[The context here is semantically ambiguous: Is the Lord still speaking to the one servant alone (as before) or is he now speaking to the group of servants? It seems that them is the correct reading. The most plausible explana- tion for why OC first wrote him is that there has always been only a single servant up to this point and OC is therefore used to writing a singular referent after sayeth/saith, as in 5:22, 27. Another possible explanation is that O itself may have had him, an error due to identical unstressed pronunciations of him and them.]
5:71 and the season soon cometh > speedily
5:71 ye shall have joy in the fruit of which I shall lay up > Ø
5:71 which I shall lay up for myself > unto
5:75 and blessed art thou for because <thou /> \that/ ye have been diligent

[First thou is written (probably because of the preceding thou), then crossed out and replaced by that, which is then followed by ye have.]
5:76 for behold for a long time ^ I lay up of the fruit of my vineyard > will
6:1 and now ^ my brethren > behold
6:1 the things which this ^ Zenos spake > prophet
6:10 ye must go away into the lake of fire and brimstone > that

B. Initial error produces an obvious infelicity and needs to be corrected

5:46

and these I have hope to preserve to have laid up fruit thereof > had
[The overall context here requires the past tense.]

5:59

and because of their goodness and because of the chance of the branches > change

5:64

for the end draweth night > nigh

5:65

ye shall clear away the branches which bring forth bitter fruit according to the strength of the good and the size thereof and ye shall not clear away the bad <and the size thereof and ye shall not clear away the> \thereof all at once lest the roots thereof should/ be too strong for the graft
[Repetition of the preceding line is crossed out and replaced by correct text.]

5:68

and the branches of the natural tree will I graft into the natural branches of the natural tree > Ø

5:69

and they shall be one and <they> the bad shall be cast away
[OC accidentally wrote they (probably because of the preceding they), then immediately crossed it out and replaced it by the bad.]

IV. Subsequent changes

A  Later editing of P, not in OC's hand, yet the changes appear in the 1830 edition; the corrector's hand here (as well as a few other places in P) has not yet been positively determined

1. Correcting to match O or editing for consistency

4:11

wherefore beloved ^ be reconciled unto him > brethren
[The phrase beloved brethren is generally used (4:2, 3, 18; 6:5, 11), yet beloved with- out brethren occurs in 4:12, 17 as well as originally here in 4:11.]

2 Changing tense to get tense agreement between clauses

5:44

and thou beholdest that I also cut down that which cumbered this spot of ground > beheldest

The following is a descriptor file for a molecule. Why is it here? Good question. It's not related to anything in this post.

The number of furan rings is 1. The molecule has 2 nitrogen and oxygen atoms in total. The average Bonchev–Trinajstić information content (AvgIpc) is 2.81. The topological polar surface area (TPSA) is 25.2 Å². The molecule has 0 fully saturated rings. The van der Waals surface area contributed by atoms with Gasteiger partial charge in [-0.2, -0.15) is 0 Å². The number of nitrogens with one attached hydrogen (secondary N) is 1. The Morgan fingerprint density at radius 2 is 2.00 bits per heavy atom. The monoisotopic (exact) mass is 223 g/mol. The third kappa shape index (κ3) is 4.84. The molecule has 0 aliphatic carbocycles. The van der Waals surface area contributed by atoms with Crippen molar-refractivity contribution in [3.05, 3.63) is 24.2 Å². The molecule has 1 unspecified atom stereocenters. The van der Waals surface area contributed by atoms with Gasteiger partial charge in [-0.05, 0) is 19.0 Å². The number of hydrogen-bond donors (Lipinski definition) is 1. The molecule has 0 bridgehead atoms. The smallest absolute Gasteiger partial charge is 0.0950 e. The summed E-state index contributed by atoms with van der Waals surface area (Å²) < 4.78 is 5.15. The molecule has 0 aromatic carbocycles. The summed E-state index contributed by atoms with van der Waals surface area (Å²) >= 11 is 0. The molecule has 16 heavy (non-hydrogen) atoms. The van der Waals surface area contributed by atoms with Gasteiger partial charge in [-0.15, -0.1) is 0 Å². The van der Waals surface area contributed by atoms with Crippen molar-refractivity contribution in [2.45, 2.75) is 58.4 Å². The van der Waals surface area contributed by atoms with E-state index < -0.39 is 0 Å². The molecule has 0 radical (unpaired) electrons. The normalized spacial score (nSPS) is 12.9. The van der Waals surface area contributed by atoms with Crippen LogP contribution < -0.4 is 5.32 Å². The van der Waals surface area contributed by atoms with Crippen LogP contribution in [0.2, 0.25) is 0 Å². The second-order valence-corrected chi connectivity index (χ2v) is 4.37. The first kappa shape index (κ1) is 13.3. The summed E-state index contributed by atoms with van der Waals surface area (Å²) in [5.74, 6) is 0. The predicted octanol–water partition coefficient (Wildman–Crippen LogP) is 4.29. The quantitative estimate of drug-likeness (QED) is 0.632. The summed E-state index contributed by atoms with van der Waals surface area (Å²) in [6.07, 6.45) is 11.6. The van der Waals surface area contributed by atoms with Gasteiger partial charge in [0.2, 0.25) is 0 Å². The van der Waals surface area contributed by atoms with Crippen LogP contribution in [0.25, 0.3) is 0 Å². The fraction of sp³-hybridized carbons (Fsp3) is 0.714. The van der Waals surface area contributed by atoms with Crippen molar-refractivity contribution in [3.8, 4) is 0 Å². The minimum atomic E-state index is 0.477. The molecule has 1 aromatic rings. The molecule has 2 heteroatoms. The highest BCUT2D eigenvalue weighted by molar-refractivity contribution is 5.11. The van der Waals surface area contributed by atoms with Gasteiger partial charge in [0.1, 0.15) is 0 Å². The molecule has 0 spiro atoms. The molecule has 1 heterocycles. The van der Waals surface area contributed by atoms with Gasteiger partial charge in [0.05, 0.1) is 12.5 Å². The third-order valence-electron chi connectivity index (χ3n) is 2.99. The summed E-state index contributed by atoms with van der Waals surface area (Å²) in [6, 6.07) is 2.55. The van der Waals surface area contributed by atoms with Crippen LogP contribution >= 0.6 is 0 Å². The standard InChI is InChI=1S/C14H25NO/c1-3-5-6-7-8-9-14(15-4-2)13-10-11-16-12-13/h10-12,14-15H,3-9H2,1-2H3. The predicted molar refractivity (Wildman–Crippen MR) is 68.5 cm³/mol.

5:45

and thou beholdest that a part thereof brought forth good fruit > beheldest

B.  Changes made by 1830 printer

1. Minor editing or typographical errors

5:19

come let us go to the nithermost parts of the vineyard > part [Cf. use of plural in 5:14, 38, 39, 52; the singular only occurs once, in 5:13—a mistake in P?]

6:11

O then my beloved brethren repent ye and enter ye in at the strait gate and continue in the way which is narrow > Ø
[This change may represent an attempt to eliminate the repetitive use of ye.]

2. Misinterpretation by printer

5:24

behold that I have nourished ^ also > it
[The clause-initial direct object that is ignored; it is inserted as the direct object.]

6:11

and enter ye in at the strait gate and continue in the way which is narrow > straight
[OC's spelling strait is only accidentally correct since he nearly always spells both straight and strait as strait. Here OC has the spelling strait in both O and P.]

3. Removing possible errors in P

a) Wrong preposition

5:29

come let us go down in the vineyard that we may labor again in the vineyard > into
[If P is in error here, this may be due to the influence of the follow- ing "in the vineyard". Of course, in can also have the same sense as into. The question is whether the Book of Mormon text uses only into when motion is implied or whether variation between in and into occurs. Except for this occur- rence of in, Zenos's allegory only has into for motion rather than in.
Cf. 5:15, which is otherwise the same as 5:29 except that the word again does not occur: "come let us go down into the vineyard that we may labor in the vineyard".]

b) Changing tense to get tense agreement between clauses

5:37

thou beheldest that it beginneth to perish > beholdest
[Cf. above for two unidentified changes in P replacing beholdest with beheldest.]

c) Wrong article

5:45 a part thereof brought forth good fruit and the part thereof brought forth wild fruit > a
[Could O have read the other part?
Cf. 5:25: "and only a part of the tree hath brought forth tame fruit and the other part of the tree hath brought forth wild fruit".]

4. Removal of dialect pronunciations

a) nithermost > nethermost

5:13

and these will I place in the nithermost part of my vineyard > nethermost
also 5:14, 19, 38, 39, 52
[The i vowel alternative dates back to Old English.]

b) conjunction then > than

5:23

and thou knowest that this spot of ground was poorer then the first > than